Mixed Co. goes Gaga

June 2, 2011, 3:00 a.m.

Mixed Co. goes GagaWhile the verdict’s still out as to whether Lady Gaga’s “Born This Way” lives up to the “greatest album of the decade” hype, it’s clear Gaga won’t be suffering from any sophomore slump. Boosted by Amazon’s decision to sell the album for 99 cents, it’s projected to sell more than a million copies its first week, a figure that’s definitely pleasing Stanford’s Mixed Company. The a capella group is looking to capitalize on Gaga’s success with the first official a capella cover of Gaga’s latest single, “The Edge of Glory,” on iTunes now, and a little taste of their next album, slated for a fall release.

Things were put in motion a couple months back by Mixed Co. alum, Sidney Li, who approached the group about recording a cover of Britney Spears’ “Hold It Against Me” through A Capella Records (ACR), an independent label that has sent four of its artists to “The Sing-Off,” NBC’s a capella reality show competition. However, ACR President Chris Crawford quickly presented the group with a different option.

“He told us ‘The Edge of Glory’ just got released as an additional single; it’s number two on Billboard, and we want to make that a single from ACR, and Mixed Company is our first choice. Are you willing to do this?’” said Alex Cope ’13, musical director. “And we said, ‘Of course.’”

“We wanted one song on the album to be pretty relevant to what’s currently on the charts,” said Nick Chen ’13, album manager. “The problem was that ‘Hold It Against Me’ came out in January… I think in retrospect, people bought the song because it was Britney’s comeback, you know? It had no lasting impact the way that I think ‘The Edge of Glory’ will.”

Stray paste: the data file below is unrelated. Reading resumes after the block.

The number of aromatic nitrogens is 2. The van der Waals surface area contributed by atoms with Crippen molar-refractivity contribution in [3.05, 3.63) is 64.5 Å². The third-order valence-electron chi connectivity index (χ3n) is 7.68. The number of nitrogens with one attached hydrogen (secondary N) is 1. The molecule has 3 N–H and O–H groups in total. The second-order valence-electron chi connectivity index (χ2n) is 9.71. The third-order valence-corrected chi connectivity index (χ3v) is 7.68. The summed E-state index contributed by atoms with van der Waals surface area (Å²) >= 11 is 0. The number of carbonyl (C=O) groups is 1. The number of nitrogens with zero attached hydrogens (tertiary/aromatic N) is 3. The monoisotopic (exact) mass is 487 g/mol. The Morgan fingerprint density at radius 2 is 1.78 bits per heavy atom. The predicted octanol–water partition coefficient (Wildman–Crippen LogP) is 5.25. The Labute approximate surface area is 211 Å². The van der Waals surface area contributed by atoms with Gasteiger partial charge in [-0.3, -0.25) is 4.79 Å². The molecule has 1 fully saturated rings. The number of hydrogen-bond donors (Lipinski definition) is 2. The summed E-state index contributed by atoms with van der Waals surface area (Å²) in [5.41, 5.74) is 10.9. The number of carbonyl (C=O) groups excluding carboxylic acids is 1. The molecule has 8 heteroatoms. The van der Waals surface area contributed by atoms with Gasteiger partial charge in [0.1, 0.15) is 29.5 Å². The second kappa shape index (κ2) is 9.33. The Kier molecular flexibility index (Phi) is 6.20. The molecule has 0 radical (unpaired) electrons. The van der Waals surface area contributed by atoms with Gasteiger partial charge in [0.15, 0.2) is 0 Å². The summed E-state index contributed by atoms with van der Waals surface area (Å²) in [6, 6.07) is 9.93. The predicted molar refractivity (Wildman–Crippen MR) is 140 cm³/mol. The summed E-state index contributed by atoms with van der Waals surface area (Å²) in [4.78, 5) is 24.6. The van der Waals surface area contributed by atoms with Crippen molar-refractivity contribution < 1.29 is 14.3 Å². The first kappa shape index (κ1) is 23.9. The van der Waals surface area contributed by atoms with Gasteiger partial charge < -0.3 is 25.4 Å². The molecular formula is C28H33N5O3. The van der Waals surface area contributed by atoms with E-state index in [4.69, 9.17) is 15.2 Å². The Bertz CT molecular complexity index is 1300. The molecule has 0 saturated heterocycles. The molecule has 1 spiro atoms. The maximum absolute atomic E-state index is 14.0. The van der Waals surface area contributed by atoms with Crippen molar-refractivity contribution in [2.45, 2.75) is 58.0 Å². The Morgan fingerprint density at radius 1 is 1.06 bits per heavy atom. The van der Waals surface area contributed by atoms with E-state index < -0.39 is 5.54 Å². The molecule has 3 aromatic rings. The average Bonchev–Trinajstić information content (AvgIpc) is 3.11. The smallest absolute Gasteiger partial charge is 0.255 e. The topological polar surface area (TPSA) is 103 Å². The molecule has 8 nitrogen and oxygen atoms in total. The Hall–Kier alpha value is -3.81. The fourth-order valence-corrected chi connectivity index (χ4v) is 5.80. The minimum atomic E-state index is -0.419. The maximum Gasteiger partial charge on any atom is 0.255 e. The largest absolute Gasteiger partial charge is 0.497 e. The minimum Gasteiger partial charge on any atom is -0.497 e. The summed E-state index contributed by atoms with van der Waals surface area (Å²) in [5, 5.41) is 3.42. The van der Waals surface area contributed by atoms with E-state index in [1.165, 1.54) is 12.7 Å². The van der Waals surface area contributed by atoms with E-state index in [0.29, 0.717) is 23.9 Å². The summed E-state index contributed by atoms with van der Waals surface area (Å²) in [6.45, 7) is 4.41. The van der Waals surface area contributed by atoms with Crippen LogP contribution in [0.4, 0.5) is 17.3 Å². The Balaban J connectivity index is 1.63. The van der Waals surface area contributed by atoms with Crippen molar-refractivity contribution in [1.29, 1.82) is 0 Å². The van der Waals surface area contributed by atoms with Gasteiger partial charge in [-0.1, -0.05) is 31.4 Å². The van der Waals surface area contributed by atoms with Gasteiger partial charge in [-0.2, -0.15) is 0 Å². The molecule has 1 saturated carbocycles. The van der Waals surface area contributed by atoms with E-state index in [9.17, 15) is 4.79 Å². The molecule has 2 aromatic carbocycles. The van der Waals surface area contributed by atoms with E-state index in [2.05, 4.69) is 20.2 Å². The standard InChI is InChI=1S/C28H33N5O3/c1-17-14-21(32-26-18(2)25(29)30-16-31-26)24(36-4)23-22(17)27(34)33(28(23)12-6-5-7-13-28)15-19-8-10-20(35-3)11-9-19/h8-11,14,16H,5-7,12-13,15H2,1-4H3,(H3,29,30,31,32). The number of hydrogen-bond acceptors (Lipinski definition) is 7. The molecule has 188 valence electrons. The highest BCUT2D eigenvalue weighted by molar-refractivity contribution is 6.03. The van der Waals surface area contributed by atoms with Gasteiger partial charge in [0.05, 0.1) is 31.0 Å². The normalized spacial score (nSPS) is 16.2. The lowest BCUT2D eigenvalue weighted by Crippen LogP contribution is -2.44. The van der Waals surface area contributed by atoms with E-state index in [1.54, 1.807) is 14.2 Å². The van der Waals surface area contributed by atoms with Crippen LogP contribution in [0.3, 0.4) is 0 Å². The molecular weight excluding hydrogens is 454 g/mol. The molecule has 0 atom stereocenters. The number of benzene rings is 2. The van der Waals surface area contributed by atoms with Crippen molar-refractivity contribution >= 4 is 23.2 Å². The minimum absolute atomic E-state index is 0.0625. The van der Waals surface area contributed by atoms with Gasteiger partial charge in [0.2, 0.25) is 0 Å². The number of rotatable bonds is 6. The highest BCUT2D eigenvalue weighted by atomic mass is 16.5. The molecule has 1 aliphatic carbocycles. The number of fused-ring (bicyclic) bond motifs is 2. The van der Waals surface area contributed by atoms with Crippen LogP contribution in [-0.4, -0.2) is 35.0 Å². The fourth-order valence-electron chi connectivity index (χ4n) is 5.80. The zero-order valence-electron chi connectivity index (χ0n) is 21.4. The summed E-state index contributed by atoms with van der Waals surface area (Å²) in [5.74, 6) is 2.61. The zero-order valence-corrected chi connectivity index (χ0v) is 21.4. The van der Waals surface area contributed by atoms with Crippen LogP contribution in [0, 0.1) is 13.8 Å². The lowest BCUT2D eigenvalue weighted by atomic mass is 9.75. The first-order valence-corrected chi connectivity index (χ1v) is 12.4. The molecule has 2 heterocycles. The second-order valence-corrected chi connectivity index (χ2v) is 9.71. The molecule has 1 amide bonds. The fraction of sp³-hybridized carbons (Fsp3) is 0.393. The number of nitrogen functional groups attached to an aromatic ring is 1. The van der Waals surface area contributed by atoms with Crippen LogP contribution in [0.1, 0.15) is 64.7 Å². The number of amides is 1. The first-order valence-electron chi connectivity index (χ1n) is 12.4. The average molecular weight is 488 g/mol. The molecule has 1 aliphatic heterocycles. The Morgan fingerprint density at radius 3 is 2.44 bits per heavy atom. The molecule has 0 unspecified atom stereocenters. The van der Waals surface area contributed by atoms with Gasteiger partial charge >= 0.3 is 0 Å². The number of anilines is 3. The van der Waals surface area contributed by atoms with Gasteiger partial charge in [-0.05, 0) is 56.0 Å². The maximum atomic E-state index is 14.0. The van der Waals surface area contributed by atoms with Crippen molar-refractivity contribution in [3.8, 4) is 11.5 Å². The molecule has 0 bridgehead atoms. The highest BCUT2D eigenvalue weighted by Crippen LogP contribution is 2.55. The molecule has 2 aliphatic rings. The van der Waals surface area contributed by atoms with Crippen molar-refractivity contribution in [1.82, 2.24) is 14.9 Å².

The third single was inspired by the death of Gaga’s grandfather last September.

“The song is about your last moment on earth, the moment of truth, the moment before you leave earth,” Gaga said in an interview with Google. The power ballad does seem to soar to epic, rapture-esque heights with its heavy ‘80s influences, manifested in electropop synthesizers and a guest saxophone solo by E Street Band-er Clarence Clemons.

Crawford thought Mixed Co.’s talents ideally suited the Gaga song.

“I mean, this song just is pure energy. It’s all about energy, the celebration of life,” Chen said. “What [Crawford] liked best about us was our energy.”

The group had to capitalize on that enthusiasm to make the tight deadlines. With only one Monday rehearsal to learn the song, Mixed Co. rallied and spent 10 hours recording the cover two days later. Not all of Mixed Co. made it into the studio — just 10 members are featured, two from each of the vocal sections (soprano, alto and bass) along with a percussionist and soloist.

“Basically, this entire thing happened within like 10 days from inception to final product,” Cope said. “It’s really exciting.”

The end result sounds like something you might hear on a certain Fox series about show choirs.

“Yeah it sounds pretty ‘Glee’; a lot of it is super produced,” Cope said. “But I’m just blown away by how professional it sounds and how amazing our soloist was. I couldn’t be happier.”

Mixed Co. usually arranges its own songs in-house, but due to the time crunch, deferred to a professional, outside arranger.

“This whole process was very manufactured, but I think after everyone heard the final product, there’s no denying it was an absolutely amazing experience” Chen said.

Soloist Lauren Ottinger ’13 was selected for lead vocals just two days before the single was recorded.

“I always get weirded out hearing my own voice on an album, but it’s been really, really fun,” Ottinger said. “I think it was really an effort by the entire group.”


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